Acadia National Park and the National Park Service both celebrated centennials in 2016. The park was established as the Sieur de Monts National Monument on July 8, 1916 by President Woodrow Wilson and Wilson signed a law to create the National Park Service on Aug. 25, 1916. The centennial celebration was organized by the Acadia Centennial Task Force, co-chaired by Jack Russell and Cookie Horner. More than 70 Acadia National Park events and other experiences filled up the official centennial calendar, featuring programs, occasions and celebrations during every month, and involving some of the more than 250 Centennial partners.
New and improved hiking trails, other facilities
Acadia inaugurated the Quarry and Otter Cove Trails in 2014 connecting Gorham Mountain, Sand Beach and Otter Cove to the Blackwoods Campground. The new trail and rehabilitations on many other trails received federal dollars and funds from Acadia Trails Forever, a special endowment started in 1999 for the park. The $13 million fund to benefit the trails includes $9 million in private donations raised by the Friends of Acadia and $4 million in federal funds, mostly from the park’s entry fees.
An extensive rehabilitation of the historic Valley Cove Trail was completed by the Acadia trails crew and the trail opened in October of 2019. The trail, which had been closed for about three years, is located on the east side of St. Sauveur Mountain and runs along the west shore of Somes Sound.
The trails crew, led by foreman Gary Stellpflug, finished countless important trail rehabilitations during the 2010s including Acadia Mountain, Flying Mountain, Ship Harbor, Gorge Path, the Asticou Trail, Jordan Cliffs, Jordan Stream Path, the Cadillac Cliffs Trail, the Deer Brook Trail, Ocean Path and the Valley Trail.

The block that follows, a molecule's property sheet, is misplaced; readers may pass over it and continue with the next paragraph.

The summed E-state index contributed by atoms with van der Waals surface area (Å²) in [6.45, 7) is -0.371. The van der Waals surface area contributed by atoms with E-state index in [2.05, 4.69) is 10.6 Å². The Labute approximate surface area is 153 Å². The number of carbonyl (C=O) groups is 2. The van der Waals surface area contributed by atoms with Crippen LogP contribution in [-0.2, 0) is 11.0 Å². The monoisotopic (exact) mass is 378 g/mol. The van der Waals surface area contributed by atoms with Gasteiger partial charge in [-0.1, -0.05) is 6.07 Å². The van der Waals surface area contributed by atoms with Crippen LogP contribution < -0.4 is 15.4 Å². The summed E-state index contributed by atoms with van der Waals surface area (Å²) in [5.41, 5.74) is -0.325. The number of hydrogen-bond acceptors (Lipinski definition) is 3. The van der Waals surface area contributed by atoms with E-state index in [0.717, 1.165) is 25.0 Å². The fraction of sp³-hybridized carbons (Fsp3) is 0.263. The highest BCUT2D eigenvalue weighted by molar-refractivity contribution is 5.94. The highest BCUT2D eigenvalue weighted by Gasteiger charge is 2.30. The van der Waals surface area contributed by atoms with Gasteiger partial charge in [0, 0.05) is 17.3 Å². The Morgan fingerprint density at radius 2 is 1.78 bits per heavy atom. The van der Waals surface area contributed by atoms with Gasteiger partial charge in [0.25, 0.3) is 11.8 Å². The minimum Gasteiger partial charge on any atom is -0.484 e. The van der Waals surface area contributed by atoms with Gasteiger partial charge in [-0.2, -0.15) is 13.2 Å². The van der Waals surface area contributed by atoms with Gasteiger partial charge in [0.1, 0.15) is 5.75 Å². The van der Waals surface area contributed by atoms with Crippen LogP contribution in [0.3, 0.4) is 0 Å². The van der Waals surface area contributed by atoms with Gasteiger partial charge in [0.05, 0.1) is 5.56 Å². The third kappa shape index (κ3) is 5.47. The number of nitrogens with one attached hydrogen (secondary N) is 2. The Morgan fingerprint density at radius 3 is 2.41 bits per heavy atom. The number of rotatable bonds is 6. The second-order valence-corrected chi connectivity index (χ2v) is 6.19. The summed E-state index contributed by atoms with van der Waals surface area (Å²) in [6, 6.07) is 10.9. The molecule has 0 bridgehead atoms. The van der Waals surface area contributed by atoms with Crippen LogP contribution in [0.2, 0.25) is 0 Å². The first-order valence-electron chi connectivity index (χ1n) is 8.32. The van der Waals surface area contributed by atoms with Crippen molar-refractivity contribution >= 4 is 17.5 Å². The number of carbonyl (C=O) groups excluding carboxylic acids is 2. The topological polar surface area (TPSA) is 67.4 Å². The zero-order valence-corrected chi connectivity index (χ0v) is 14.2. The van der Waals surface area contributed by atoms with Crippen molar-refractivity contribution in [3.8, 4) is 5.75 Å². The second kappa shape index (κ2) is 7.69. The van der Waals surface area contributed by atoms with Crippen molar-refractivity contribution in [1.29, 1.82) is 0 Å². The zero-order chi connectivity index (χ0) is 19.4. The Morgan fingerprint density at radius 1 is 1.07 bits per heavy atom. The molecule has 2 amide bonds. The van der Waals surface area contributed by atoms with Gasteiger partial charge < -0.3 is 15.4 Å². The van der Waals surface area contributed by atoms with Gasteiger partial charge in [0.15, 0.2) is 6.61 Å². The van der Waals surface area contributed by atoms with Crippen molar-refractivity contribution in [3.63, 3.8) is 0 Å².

Another major upgrade at Acadia included the the Hulls Cove Visitor Center, the main visitor center for Acadia National Park, which received $1.2 million in renovations during a project completed in 2019.
New “wayside exhibits,” funded by a $450,000 grant from the National Park Service, were installed at the park including on Mount Desert Island in the fall of 2014. The exhibits feature colorful and succinct explainers on the geology, oceanography, wildlife, botany, scenic views and history of the park and orientation around the park.
Federal government shutdowns rattle Acadia
Acadia National Park events and work were interrupted by two major US government shutdowns during the decade including one that came during the peak of the fall tourist season and then a winter shutdown that was the longest in history. A 16-day shutdown that started Oct. 1, 2013 dramatically cut visits to the park during a traditionally busy month and hurt sales at hotels, restaurants and other businesses in Bar Harbor. The National Park Service closed all national park units during the shutdown, which was caused by a lapse in appropriations. In a report, the National Park Service estimated that visits to Acadia fell by 192,000, or 67 percent, from the average for the month for the three prior years and visitor spending plummeted to $8 million from an average $24.1 million, even accounting for a possible rescheduling of visits to the final two weeks of October or a shifting of spending to other non-NPS sites. During the 2013 shutdown, all park roads — including the Park Loop and the road to the summit of Cadillac Mountain — were shut to traffic. Hiking trails and carriage roads were also are closed during 2013. Hikers and bike riders entered the park around barricades but at one point rangers fined people who used scooters or mopeds.